Doping possible at the nearest pharmacy, survey shows
ANKARA - Anadolu Agency
Olympic champion Aslı Çakır Alptekin and European champion Nevin Yanıt is facing serious doping allegations. DAILY NEWS photo, Emrah GÜREL
As numerous branches of Turkish sports face a devastating wave of doping scandals, a study by two university students has revealed just how easy it is to access illegal performance-enhancing drugs in Turkey.
A thesis research conducted by two graduate students of Hacettepe University in Ankara showed that obtaining drugs without prescription, which are in fact proper medicines used to cure diseases, was quite easy.
Kevser Çiftçi and Tuğba Köksal, graduate students at Hacettepe University’s School of Sports Sciences and Technology, went to 150 pharmacies in Ankara and asked for erythropoietin (EPO), a medicine normally illegal to sell without a prescription. They obtained EPO in 127 pharmacies out of the 150, which were located in three different neighborhoods of Ankara, Anadolu Agency reported.
Çiftçi said the medicine, which is generally used to cure kidney problems and anemia, was on the blacklist of the World Anti-Doping Agency and that it could be detected with the biologic passport. “The fact that they asked if we were sportsmen in some of the pharmacies shows that this medicine is used in sporting activities,” Çiftçi said.
The scandals regarding doping by Turkish athletes have been coming one after the other since Olympic champion Aslı Çakır Alptekin and European champion Nevin Yanıt faced allegations of doping in April, though no official confirmation came regarding either of the athletes. The star athletes were left out of the Turkish squad and also suspended from international competitions.
In addition, eight weightlifters were left off the Turkish national squad ahead of the Mediterranean Games, which took place between June 20 and 30 in Turkey’s Mersin, after testing positive for doping.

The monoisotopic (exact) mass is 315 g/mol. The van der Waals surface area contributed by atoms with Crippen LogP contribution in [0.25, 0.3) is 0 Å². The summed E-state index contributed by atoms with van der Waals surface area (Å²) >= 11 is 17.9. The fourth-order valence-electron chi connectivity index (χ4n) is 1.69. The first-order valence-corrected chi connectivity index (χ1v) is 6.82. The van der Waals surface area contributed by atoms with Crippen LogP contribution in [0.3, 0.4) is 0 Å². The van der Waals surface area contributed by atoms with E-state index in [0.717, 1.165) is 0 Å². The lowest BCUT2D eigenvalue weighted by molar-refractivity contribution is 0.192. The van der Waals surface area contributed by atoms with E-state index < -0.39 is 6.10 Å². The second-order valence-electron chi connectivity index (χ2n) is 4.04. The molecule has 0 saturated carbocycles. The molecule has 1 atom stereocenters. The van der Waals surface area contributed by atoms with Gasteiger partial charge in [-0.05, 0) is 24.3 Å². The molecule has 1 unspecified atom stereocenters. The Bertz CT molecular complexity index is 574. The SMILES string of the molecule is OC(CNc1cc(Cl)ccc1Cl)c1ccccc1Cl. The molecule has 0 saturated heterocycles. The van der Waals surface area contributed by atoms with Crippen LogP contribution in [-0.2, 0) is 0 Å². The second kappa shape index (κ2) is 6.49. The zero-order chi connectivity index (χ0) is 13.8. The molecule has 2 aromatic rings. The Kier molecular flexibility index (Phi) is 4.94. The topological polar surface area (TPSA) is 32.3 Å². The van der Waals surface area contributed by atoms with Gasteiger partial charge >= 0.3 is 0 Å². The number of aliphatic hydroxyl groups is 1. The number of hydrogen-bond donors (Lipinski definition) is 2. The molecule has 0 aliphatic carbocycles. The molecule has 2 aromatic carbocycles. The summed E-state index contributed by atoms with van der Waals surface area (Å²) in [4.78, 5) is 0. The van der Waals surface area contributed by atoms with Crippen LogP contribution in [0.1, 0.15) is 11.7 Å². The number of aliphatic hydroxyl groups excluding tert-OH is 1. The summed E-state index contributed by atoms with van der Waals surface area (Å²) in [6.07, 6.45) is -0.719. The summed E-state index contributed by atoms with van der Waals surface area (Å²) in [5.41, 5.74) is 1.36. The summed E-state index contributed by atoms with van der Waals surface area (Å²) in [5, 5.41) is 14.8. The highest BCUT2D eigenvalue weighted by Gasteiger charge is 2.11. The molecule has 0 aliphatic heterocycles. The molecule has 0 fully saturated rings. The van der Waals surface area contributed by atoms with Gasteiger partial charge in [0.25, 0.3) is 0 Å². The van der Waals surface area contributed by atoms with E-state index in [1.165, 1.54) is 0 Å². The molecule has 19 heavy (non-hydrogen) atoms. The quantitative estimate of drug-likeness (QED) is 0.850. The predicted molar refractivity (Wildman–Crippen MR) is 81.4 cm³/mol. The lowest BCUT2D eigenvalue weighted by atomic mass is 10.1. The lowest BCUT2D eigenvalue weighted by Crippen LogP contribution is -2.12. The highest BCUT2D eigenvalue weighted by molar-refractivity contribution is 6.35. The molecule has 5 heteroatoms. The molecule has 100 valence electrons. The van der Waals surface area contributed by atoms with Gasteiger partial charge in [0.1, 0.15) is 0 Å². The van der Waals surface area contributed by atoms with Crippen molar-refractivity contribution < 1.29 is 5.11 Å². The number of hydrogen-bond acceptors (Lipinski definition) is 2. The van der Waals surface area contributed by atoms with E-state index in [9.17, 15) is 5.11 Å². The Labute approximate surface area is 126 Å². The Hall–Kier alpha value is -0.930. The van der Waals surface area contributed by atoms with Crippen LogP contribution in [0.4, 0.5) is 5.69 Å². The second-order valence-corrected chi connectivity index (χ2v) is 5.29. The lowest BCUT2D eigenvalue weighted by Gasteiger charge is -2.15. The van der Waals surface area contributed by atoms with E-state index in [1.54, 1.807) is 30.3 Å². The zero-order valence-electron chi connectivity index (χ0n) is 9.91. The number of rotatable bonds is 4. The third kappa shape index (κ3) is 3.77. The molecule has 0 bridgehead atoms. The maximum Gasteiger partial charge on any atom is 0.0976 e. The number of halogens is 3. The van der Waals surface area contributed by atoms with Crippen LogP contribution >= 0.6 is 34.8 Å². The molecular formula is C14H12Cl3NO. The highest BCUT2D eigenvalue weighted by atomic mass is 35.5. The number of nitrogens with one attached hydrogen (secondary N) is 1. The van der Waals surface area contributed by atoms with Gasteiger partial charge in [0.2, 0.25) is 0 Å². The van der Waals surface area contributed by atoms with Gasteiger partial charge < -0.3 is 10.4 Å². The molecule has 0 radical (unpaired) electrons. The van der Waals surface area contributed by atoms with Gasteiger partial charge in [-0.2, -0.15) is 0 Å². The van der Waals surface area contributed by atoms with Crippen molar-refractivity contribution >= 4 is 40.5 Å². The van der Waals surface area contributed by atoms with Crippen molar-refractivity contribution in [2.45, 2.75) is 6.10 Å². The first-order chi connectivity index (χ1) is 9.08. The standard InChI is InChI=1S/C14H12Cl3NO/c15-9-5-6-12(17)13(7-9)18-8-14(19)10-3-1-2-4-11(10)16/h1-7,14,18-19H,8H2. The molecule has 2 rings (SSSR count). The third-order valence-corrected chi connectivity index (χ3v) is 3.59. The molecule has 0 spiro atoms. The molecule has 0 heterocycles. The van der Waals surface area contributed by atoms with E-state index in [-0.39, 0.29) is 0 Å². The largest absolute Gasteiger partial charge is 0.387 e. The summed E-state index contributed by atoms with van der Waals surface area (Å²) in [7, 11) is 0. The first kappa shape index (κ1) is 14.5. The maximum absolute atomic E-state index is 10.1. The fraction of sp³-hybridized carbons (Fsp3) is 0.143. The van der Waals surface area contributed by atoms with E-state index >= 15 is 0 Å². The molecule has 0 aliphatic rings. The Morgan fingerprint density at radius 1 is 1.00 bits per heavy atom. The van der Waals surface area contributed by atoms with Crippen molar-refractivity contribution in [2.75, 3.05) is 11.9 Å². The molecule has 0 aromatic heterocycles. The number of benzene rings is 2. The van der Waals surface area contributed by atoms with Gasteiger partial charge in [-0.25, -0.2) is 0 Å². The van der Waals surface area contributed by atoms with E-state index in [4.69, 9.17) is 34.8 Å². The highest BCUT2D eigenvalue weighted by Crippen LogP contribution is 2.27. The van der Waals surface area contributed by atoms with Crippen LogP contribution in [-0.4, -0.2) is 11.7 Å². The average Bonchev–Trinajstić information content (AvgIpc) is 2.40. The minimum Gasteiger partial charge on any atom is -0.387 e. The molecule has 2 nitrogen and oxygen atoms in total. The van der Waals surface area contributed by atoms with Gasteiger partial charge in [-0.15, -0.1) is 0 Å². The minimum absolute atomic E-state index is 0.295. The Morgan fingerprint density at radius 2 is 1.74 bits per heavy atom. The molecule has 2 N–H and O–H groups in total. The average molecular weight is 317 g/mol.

Turkish Athletics Federation (TAF) Chairman Mehmet Terzi admitted on June 27 that 24 athletes were suspected of doping this year. Terzi said the federation’s battle with doping would continue, claiming that doping figures would decrease by September.
Haydar Demirel, a member of the National Olympic Committee of Turkey Anti-Doping Commission and principal of the Hacettepe University School of Sports Sciences and Technology, said it was worrisome that illegal performance enhancing material could be found easily.
Age of doping use falls
“We know that the age to start using doping has fallen considerably. A youngster can go to the pharmacy and obtain [drugs] if he wishes to try it,” said Demirel, adding, “Alex Schwarzer, an Italian athlete who was suspended from his national team before the 2012 London Olympics because of doping, had said he obtained the drugs from Antalya without a prescription. He had added that it was easy to access such drugs in countries like Turkey. According to Demirel, Schwarzer was accurate in his statement.
Secretary-general of the Turkish Pharmacists’ Association Harun Kızılay confirmed the illegal sale of EPO and said they would investigate into the issue. “The information that reaches us is certainly evaluated and necessary procedures are taken,” Kızılay said.
Nine weightlifters were found to contain evidence of doping at the Turkish Youth Championship on March 14 to 17 in the Central Anatolian province of Kayseri, after an examination took place. Another nine weightlifters were detected to have doped in the adults tournament in the Aegean province of Denizli between April 25 and 28.
The previous board of Turkey’s Weightlifting Federation had resigned following a second scandal earlier this year, when five Turkish weightlifters tested positive for doping during the European Under-23 Championships in Israel.